Tuesday, April 28, 2015

city, suburbs, or country

 This past weekend, Brian and I went to an Open House. Brian grew up in a large Chicago suburb in a small, older house. His dad finally sold the house in August 2013 when he moved into a condo. The house was sold to builders and they tore down the house to the foundation (it was in terrible shape). All they left of the original house was the front and back wall. They then built a three-story new house. Despite seeing the photos online, Brian really wanted to see the new house in person. 

I only took a few photos with my phone since all the photos are online. The one room I really liked was the master bedroom because of the size and all the windows. The beautiful hardwood floors (which are hickory) were throughout the whole house except for the finished basement and the top floor, which was a separate bedroom suite.

Here's the reality of this beautiful house though: the tiny yard and the neighbors on top of you. I took this photo of the back yard out the top bedroom window. That's the garage in the back. See how close the next door neighbor's garage is? That's how close the houses are to each other, too. If you want to see the whole house tour, click here. The house is way over-priced. The entire block of houses are old and are "only" worth about $250,000. Why the builders chose to build this huge house and then expect to get this kind of money from it in this neighborhood is anyone's guess.

 We've talked about moving now that we're (mostly) empty nesters. (The reason I say mostly...Tim's away at university now, but will graduate in a year - unless he decides to stay on for his Master's degree - but most likely when he does graduate, he will have to move back home until he finds a full-time job and saves some money.) At one time, we even entertained the idea of buying a condo in this very town Brian grew up in...it's right outside Chicago so there's plenty of entertainment ~ theater, museums, concerts, and neighborhood events ~ we could walk to all kinds of stores and restaurants; there's beautiful parks; and, of course, we'd be right by the lakefront (Lake Michigan).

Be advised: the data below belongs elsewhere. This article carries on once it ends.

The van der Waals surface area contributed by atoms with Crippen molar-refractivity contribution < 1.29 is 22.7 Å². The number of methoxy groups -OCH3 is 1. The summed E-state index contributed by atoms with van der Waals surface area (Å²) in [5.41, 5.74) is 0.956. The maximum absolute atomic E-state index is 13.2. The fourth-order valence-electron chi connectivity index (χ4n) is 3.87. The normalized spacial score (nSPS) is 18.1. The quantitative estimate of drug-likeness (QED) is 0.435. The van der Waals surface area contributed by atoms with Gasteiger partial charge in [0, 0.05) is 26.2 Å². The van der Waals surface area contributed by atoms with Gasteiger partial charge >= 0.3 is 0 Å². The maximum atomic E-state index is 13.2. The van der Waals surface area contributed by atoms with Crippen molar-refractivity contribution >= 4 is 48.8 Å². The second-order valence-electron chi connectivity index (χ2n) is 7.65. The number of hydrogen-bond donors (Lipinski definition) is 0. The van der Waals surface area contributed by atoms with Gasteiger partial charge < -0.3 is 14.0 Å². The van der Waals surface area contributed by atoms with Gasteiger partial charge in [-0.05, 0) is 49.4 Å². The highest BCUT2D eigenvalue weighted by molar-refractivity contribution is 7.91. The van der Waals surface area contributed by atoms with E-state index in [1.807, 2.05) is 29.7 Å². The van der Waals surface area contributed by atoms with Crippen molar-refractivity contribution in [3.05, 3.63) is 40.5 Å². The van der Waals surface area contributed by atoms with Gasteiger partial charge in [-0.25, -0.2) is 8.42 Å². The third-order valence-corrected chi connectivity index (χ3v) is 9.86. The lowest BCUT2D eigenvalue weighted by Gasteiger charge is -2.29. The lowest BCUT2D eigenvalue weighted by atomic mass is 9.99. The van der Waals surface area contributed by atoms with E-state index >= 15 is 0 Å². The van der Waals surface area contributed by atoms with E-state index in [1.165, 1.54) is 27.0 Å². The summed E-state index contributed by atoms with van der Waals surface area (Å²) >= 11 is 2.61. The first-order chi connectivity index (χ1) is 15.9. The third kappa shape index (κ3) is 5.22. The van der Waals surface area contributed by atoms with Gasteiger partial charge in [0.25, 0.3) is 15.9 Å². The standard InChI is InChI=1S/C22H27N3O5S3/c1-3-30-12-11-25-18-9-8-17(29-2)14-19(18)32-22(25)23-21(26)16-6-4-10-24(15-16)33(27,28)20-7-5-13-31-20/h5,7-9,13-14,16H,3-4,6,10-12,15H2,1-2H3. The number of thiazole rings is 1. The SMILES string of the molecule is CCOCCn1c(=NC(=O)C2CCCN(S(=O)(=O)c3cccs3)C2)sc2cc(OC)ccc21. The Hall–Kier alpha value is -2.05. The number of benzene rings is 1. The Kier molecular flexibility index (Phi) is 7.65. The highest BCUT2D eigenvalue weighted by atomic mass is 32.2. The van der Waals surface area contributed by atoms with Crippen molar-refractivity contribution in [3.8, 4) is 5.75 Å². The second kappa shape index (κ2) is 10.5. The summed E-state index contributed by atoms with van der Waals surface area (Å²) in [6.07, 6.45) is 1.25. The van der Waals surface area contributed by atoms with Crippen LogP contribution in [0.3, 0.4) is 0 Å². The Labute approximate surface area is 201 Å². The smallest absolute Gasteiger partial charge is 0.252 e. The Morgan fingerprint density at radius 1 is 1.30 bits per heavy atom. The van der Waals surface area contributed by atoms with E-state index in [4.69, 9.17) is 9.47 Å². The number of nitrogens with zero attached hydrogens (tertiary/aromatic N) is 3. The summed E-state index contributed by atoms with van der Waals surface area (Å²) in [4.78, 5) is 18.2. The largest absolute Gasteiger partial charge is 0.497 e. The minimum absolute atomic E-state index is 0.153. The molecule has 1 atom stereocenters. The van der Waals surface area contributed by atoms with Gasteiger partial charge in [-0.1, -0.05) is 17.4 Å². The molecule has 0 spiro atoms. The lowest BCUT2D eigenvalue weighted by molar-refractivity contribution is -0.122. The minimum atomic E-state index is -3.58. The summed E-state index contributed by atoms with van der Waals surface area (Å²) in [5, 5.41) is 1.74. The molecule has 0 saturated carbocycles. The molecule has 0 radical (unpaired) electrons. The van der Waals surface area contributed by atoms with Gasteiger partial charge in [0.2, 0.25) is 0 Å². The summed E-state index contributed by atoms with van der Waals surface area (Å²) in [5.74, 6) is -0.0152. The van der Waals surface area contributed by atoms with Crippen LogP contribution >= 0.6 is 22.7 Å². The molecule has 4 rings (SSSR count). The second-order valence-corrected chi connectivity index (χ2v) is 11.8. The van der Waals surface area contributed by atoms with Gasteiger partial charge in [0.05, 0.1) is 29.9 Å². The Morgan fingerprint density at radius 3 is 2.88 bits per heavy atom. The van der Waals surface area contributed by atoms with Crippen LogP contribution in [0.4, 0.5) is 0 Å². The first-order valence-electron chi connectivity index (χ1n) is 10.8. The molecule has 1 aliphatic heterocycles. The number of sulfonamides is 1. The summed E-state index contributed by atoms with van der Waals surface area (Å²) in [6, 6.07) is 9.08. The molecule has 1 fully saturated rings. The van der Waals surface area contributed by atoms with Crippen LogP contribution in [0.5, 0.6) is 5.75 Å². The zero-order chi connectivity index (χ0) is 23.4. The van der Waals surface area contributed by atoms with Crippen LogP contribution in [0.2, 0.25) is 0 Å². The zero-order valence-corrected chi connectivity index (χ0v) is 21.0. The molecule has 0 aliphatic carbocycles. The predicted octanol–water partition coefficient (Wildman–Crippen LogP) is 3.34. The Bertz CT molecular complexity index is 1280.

But then as we're driving home and we start to get close to home, we pass acres of farmland, corn fields, cows and sheep grazing.There's tons of wooded, undeveloped land. I breathe a sigh of relief. I realize that the city (or close to it) is nice to visit, but I really wouldn't want to live there. I live in a small, quiet countryish suburb. While it might not be the most desirable suburb as far as real estate goes, I do love living in an area with a lot of open land. We're only 1/2 mile from a State Park! I think I'd take that over the convenience of being able to walk to the grocery store, coffee shop, or restaurants. 

My dream home would be a cute cottage on lots of land (no close neighbors!) or close to the Pacific ocean. So, how about you...where do you live now? Where would your dream home be if nothing stood in your way?

Saturday, April 25, 2015

vintage thrifting finds

 From my thrifting haunts the past couple of months...

1950's Queen Anne (England) tea set ~ pattern is Caprice. 

I think the curves and colors of the teapot are gorgeous.

 I have a fondness for small vintage prints. This one is called Flemish School Flowers and is a silk print, handmade in Italy.

 Even the back has pretty paper on it. Originally sold by Marshall Field & Co. I have such good memories of Marshall Fields. It's where I had my first job as a teen. It was my grandma's favorite store and she loved shopping there with me ~ especially since I had a discount!

 A stack of Nancy Drew books ~ loved these as a kid! I still have a bunch of books from when my boys were growing up. I need to buy a small bookcase for the downstairs family room and fill it with just children's books.

 Glass containers are great for storing leftovers (buh-bye to toxic plastic!), especially when they're vintage Pyrex dishes. I was thrilled to find this one with a lid in perfect condition.

 A vintage magazine stand ~ thought it was even more charming with the decoupaged flower print on the front.

Have you found any thrifted vintage treasures lately?

Wednesday, April 22, 2015

soup and salads

A couple of my passions are healthy living and cooking, so I thought I'd share a few recipes that I've made lately. Last night for dinner, I made Italian Wedding Soup. This is more of a simplified recipe than the original. Traditionally, the meatballs are made with a mixture of beef, pork and veal. I don't eat veal and I don't have access to any organic pork right now (I try to only eat organic meat), so I made the meatballs with just beef. This is an easy-to-make soup that is comforting, hearty and healthy. Perfect for a chilly afternoon or evening meal.